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Five things to know about your body when you’re pregnant

I’m a mom of four, a doula, and a women’s pelvic health physiotherapist.   I often get asked by moms why more information isn’t available about what “really” happens to your body during pregnancy.  I’ve collected some of what I would consider, very important information, that will help your body while pregnant.

Five things to know about your body when you’re pregnant

  1. See a Pelvic Health Physiotherapist and have your pelvic floor, core and more checked.  Leaking urine during your pregnancy or after the birth of your baby is common but NOT normal.  A functional pelvic floor is important to prevent leaking.  Not all pregnant women can do a “Kegel” correctly and may need strategies other than Kegels to have a healthy pelvic floor.

  2. Pregnancy aches and pains are common but NOT normal, and they shouldn’t be expected just because you are pregnant.  Pregnancy changes your body in many ways often leading to muscle and joint issues, especially in the back, pelvis, and hips.  Sometimes things as simple as correcting your posture, or wearing a maternity belt can give you huge relief.
  3. In a recent study, it has been shown that 100% of pregnant women will have some degree of abdominal separation by 35 weeks pregnant.  Learn to strengthen your deep abdominals and use postures and positions to decrease stress on your abdominal wall to minimize the separation.  AVOID crunches, v sits/bicycles and planks as these activities could make an abdominal separation worse during pregnancy and early postpartum.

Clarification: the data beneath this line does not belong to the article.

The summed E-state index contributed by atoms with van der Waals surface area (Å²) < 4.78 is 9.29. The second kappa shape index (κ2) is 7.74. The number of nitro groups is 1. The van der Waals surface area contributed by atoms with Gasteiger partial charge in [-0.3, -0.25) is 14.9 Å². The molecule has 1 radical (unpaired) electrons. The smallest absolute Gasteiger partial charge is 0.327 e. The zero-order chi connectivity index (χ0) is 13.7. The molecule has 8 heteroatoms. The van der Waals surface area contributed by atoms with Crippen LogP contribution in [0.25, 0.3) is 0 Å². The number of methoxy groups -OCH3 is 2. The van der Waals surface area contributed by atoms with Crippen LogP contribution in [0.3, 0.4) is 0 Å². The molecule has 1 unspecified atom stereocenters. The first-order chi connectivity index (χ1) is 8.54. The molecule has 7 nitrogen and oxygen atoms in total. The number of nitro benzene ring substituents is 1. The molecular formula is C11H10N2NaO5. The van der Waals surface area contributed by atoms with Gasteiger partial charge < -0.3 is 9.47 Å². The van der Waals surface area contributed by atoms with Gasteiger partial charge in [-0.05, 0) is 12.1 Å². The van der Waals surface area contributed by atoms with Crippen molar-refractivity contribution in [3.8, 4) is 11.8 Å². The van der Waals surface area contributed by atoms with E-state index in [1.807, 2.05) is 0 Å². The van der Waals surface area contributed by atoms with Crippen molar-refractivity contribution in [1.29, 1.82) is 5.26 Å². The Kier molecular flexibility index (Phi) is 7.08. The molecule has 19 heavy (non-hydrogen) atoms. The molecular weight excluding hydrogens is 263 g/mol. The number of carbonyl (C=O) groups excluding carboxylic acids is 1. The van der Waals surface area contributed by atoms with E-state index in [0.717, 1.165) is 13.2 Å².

4. Posture counts when you poop!  Certain positions and chronic straining can increase pressure on your pelvic floor and pelvic organs putting you at risk for hemorrhoids, leaking urine, and pelvic organ prolapse.  Stay hydrated and eat a healthy fibrous diet, and AVOID straining.  When on the toilet, use a stool under your feet so that your knees are higher than your hips, lean forward slightly, and remember to breathe.
  5. Relax and prepare your pelvic floor for baby’s birth.  Pelvic floor relaxation is just as important as pelvic floor strength.  Learning how to relax your pelvic floor is integral to delivering your baby.   Studies have shown a reduction in perineal trauma when women have used massage and stretch techniques to prepare your perineum for birth.  If you need some help check out the Epi-no©, as it may be a good tool to assist you.  You can find more information and order the  Epi-no© here and here.


Corina Kerrison is a Women’s Health Physiotherapist and mom of four in Calgary, Alberta. She is co-owner of Optimum Perinatal Health, where she works with women prenatally to ready their bodies for labour and delivery, and postnatally to recover and restore after the birth of their babies. You can find her at or on Facebook @optimumperinatalhealth.

For information on when you can start running again after baby, see our article here.